Ok. Let me try to explain it.

The basic thing to remember with floating point numbers is this: They occupy a limited amount of bits and try to represent the original number using base-2 arithmetic.

As you know, in base-2 arithmetic integers are represented by the powers of 2 that they contain. Thus, 6 would be represented as 4 + 2, ie. in binary as 110.

In order to understand how fractional numbers are represented, you have to think about how we represent fractional numbers in our decimal system. The fractional part of numbers (for example 0.11) is represented as multiples of inverse powers of 10 (since the base is 10). Thus 0.11 is actually 1/10 + 1/100. As you can appreciate, this is not powerful enough to represent all fractional numbers in a limited number of digits. For example, 1/3 would be 0.333333.... in a never ending fashion. If we had only 32 digits of space to write the number down, we would end up having only an approximation to the original number, 0.33333333333333333333333333333333. This number, for example, would give 0.99999999999999999999999999999999 if it was multiplied by 3 and not 1 as you would have expected.

The situation is similar in base-2. Each fractional number would be represented as multiples of inverse powers of 2. Thus 0.75 (in decimal) (ie 3/4) would be represented as 1/2 + 1/4, which would mean 0.11 (in base-2). Just as base 10 is not capable enough to represent every fractional number in a finite manner, base-2 cannot represent all fractional numbers given a limited amount of space.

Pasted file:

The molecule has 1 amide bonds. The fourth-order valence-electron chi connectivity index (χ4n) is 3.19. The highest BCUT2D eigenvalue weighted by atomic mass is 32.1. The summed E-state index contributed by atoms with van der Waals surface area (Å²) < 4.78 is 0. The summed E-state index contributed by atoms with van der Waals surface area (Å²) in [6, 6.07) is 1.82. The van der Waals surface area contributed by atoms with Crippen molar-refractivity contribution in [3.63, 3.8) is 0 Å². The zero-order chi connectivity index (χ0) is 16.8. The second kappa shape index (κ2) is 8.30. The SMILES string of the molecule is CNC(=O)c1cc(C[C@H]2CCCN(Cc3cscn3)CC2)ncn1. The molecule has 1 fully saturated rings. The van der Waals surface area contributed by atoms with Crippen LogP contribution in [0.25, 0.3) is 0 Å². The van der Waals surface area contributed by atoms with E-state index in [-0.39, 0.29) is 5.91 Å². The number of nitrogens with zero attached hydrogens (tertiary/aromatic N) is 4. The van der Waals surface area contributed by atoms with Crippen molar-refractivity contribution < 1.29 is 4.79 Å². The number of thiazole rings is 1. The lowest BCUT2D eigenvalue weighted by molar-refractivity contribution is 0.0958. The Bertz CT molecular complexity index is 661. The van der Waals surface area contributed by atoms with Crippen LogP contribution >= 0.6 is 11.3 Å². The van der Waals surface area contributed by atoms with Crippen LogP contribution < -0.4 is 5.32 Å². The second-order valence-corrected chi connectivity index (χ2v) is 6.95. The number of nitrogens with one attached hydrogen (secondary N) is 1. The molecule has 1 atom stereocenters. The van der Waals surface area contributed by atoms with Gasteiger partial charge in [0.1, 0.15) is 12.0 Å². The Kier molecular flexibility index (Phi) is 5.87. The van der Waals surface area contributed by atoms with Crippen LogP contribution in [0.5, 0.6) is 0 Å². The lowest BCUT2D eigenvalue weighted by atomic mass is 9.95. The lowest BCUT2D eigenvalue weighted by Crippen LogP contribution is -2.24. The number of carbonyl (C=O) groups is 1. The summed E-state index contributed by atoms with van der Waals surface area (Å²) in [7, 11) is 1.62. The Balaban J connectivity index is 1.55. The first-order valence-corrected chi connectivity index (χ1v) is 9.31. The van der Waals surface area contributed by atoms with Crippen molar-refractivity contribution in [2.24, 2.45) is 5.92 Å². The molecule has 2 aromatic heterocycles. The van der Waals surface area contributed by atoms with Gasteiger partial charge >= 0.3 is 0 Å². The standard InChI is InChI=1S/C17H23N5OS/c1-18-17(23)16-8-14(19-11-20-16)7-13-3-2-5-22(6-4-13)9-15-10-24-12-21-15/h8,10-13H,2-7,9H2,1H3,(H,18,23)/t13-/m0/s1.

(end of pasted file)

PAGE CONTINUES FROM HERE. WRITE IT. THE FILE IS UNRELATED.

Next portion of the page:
Now, try to represent **0.11** in base-2; you start with **11/100** and try to find an inverse power of 2 that is just less than this number. **1/2** doesn't work, **1/4** neither, nor does **1/8**. **1/16** fits the bill, so you mark a 1 in the 4th place after the decimal point and subtract **1/16** from **11/100**. You are left with **19/400**. Now try to find the next power of 2 that fits the description. **1/32** seems to be that one, mark the 5th place after the point and subtract **1/32** from **19/400**, you get **13/800**. Next one is **1/64** and you are left with **1/1600** thus the next one is all the way up at **1/2048**, etc. etc. Thus we got as far as **0.00011100001** but it goes on and on; and you will see that there always is a fraction remaining. Now, I didn't go through the whole calculation, but after you have put in 32 binary digits after the dot you will still probably have some fraction left (and this is assuming that all of the 32 bits of space is spent representing the decimal part, which it is not). Thus, I am sure you can appreciate that the resulting number might differ from its actual value by some amount.

In your case, the difference is 0.00000000000000001 which is 1/100000000000000000 = 1/10^17 and I am sure that you can see why you might have that.